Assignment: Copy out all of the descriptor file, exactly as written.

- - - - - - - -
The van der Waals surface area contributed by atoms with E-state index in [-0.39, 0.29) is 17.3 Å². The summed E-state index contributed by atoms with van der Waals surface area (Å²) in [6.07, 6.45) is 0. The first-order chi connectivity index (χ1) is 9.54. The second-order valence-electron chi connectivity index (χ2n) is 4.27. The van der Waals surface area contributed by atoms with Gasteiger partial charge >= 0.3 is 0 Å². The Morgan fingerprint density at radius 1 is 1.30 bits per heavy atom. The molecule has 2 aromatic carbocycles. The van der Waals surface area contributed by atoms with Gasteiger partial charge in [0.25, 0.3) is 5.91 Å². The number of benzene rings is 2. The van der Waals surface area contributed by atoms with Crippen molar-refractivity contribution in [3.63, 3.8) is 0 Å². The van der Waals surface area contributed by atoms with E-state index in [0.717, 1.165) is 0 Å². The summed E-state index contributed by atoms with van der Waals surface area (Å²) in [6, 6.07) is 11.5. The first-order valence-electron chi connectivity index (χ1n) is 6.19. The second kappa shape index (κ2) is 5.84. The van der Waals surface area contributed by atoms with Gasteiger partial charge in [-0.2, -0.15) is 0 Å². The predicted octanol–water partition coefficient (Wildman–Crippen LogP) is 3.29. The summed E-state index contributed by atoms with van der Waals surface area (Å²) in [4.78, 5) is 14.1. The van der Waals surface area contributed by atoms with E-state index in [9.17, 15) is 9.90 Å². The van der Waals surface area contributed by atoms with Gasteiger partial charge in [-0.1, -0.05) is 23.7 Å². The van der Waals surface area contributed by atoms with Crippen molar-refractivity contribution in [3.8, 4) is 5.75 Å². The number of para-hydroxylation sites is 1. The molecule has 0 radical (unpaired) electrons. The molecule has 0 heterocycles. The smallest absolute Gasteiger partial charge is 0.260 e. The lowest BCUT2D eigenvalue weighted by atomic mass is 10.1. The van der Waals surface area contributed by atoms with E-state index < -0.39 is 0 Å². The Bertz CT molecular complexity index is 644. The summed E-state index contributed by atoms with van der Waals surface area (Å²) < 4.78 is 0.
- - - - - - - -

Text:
The van der Waals surface area contributed by atoms with E-state index in [-0.39, 0.29) is 17.3 Å². The summed E-state index contributed by atoms with van der Waals surface area (Å²) in [6.07, 6.45) is 0. The first-order chi connectivity index (χ1) is 9.54. The second-order valence-electron chi connectivity index (χ2n) is 4.27. The van der Waals surface area contributed by atoms with Gasteiger partial charge >= 0.3 is 0 Å². The Morgan fingerprint density at radius 1 is 1.30 bits per heavy atom. The molecule has 2 aromatic carbocycles. The van der Waals surface area contributed by atoms with Gasteiger partial charge in [0.25, 0.3) is 5.91 Å². The number of benzene rings is 2. The van der Waals surface area contributed by atoms with Crippen molar-refractivity contribution in [3.63, 3.8) is 0 Å². The van der Waals surface area contributed by atoms with E-state index in [0.717, 1.165) is 0 Å². The summed E-state index contributed by atoms with van der Waals surface area (Å²) in [6, 6.07) is 11.5. The first-order valence-electron chi connectivity index (χ1n) is 6.19. The second kappa shape index (κ2) is 5.84. The van der Waals surface area contributed by atoms with Gasteiger partial charge in [-0.2, -0.15) is 0 Å². The predicted octanol–water partition coefficient (Wildman–Crippen LogP) is 3.29. The summed E-state index contributed by atoms with van der Waals surface area (Å²) in [4.78, 5) is 14.1. The van der Waals surface area contributed by atoms with E-state index in [9.17, 15) is 9.90 Å². The van der Waals surface area contributed by atoms with Gasteiger partial charge in [-0.1, -0.05) is 23.7 Å². The van der Waals surface area contributed by atoms with Crippen molar-refractivity contribution in [3.8, 4) is 5.75 Å². The number of para-hydroxylation sites is 1. The molecule has 0 radical (unpaired) electrons. The molecule has 0 heterocycles. The smallest absolute Gasteiger partial charge is 0.260 e. The lowest BCUT2D eigenvalue weighted by atomic mass is 10.1. The van der Waals surface area contributed by atoms with E-state index < -0.39 is 0 Å². The Bertz CT molecular complexity index is 644. The summed E-state index contributed by atoms with van der Waals surface area (Å²) < 4.78 is 0.